An interesting article. Here are my comments: - Environmental impact: I am glad that this article shows that farming oysters is beneficial for the environment. - Health impact: I disagree that animal proteins are automatically a health issue. I think it's a bit of a woo claim based on the common misunderstanding that the dose is the poison - ie, things can become bad for you based on the amount you consume. Water can kill you if you drink too much of it. Mussels and oysters are rich in Omega 3 and B12. Provided the environment isn't too dirty and provided you don't eat them every meal, they are very good for you. - Ethical issue: As this article points out, it's not proven that oysters or mussels can feel anything and it is very unlikely that they can feel anything. I am a free thinker (from Wikipedia: "Freethinkers are heavily committed to the use of scientific inquiry, and logic. The skeptical application of science implies freedom from the intellectually limiting effects of confirmation bias, cognitive bias, conventional wisdom, popular culture, prejudice, or sectarianism.") and as such I see no valid reason at this stage not to eat oysters and mussels if I want to. One of the most interesting parts of this article, in my eyes, is the introduction. The author took the question about oyster as "challenging his veganism", as "an attempt to undermine my veganism". I find this incredible, and a pity. I don't want to follow a rigid set of dogma which means I have to feel challenged or undermined by an intelligent question. My comment here is not a challenge and it's not aimed at undermining anybody, by the way:) I wish vegans weren't so indoctrinated and defensive. I am not saying this as an insult at all, by the way. To indoctrinate means "to teach (someone) to fully accept the ideas, opinions, and beliefs of a particular group and to not consider other ideas, opinions, and beliefs". It is what too many vegans do when we talk about non-sentient animals. Thankfully, Zane Worthington, the author of the article, went past this and demonstrated a reasonably open mind to examine the consequences of eating oysters and mussels. I don't share his conclusion but I appreciate the validity of the article.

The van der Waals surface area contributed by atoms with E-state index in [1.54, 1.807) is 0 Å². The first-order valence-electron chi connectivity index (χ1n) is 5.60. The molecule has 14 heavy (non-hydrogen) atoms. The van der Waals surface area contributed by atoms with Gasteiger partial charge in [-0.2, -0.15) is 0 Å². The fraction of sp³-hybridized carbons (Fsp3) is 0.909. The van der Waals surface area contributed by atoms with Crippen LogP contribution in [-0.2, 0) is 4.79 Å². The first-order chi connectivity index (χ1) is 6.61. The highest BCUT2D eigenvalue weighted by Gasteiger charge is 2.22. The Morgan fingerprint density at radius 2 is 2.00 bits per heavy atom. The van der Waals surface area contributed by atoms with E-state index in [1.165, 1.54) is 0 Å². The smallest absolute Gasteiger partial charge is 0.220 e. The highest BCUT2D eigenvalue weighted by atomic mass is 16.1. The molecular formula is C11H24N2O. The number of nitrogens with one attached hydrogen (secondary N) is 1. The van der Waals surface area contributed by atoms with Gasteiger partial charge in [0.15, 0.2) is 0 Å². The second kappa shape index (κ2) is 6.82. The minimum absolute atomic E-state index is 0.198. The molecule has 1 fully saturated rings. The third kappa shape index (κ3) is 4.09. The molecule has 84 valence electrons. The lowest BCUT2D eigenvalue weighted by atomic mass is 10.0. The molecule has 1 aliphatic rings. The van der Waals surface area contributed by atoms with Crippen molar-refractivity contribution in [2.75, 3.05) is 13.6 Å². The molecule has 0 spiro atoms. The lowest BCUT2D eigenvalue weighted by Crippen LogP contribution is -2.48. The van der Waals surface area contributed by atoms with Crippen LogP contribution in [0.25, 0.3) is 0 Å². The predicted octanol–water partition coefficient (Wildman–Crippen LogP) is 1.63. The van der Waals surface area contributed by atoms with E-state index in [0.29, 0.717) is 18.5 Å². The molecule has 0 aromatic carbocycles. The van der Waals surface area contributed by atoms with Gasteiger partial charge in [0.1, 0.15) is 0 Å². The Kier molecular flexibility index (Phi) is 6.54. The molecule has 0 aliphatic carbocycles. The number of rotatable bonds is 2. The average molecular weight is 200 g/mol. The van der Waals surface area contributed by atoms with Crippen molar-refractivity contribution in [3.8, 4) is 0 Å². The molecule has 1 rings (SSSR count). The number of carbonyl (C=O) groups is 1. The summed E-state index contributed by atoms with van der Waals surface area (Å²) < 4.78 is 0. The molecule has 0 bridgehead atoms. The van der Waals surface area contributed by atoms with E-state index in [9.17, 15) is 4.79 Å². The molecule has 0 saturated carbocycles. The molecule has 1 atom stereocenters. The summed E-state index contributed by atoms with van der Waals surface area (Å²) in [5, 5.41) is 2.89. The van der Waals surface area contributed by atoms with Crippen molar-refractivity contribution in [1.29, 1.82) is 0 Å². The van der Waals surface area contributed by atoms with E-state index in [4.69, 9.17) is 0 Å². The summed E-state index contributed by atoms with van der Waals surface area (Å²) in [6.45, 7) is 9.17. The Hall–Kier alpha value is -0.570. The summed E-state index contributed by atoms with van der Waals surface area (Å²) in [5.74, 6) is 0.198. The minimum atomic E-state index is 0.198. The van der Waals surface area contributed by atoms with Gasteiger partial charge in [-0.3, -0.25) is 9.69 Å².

Posted by Vincent Berraud on 2015-08-30 at 13:23. (Reply)
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just as a reply to Vincent. I suppose there are at least 2 aspects to your 'ethical' diet choices; (1) the direct impact that you personally have as a result of your choices; (2) the way your choices are interpreted by others, and the impact it has on them. The fact is that many people are looking for a chance to write-off the ethical commitments of others by proving that they are not 'absolute' and therefore not really principled. A claim of 'I am vegan but actually I only refuse to eat those foods that cause suffering to sentient creatures' is easily interpreted as 'I pretend I am vegan but I really just eat things I like and don't eat things I don't like'. Using a more nuanced criteria for ethical choices is good but it will probably be misconstrued by a huge segment of society. As for muscles, I am a vegetarian (and perhaps a hypocrite in that sense) and don't really want to begin drawing lines on the basis of sentience or other due to reasons of the dreaded slippery slope (I have visions of fashionable people adding a heap of faddish culinary choices to their diet - for example lizard tails). Perhaps my way of thinking is wrong, so I will be reconsidering this.
Posted by Cameron on 2015-08-31 at 12:08. (Reply)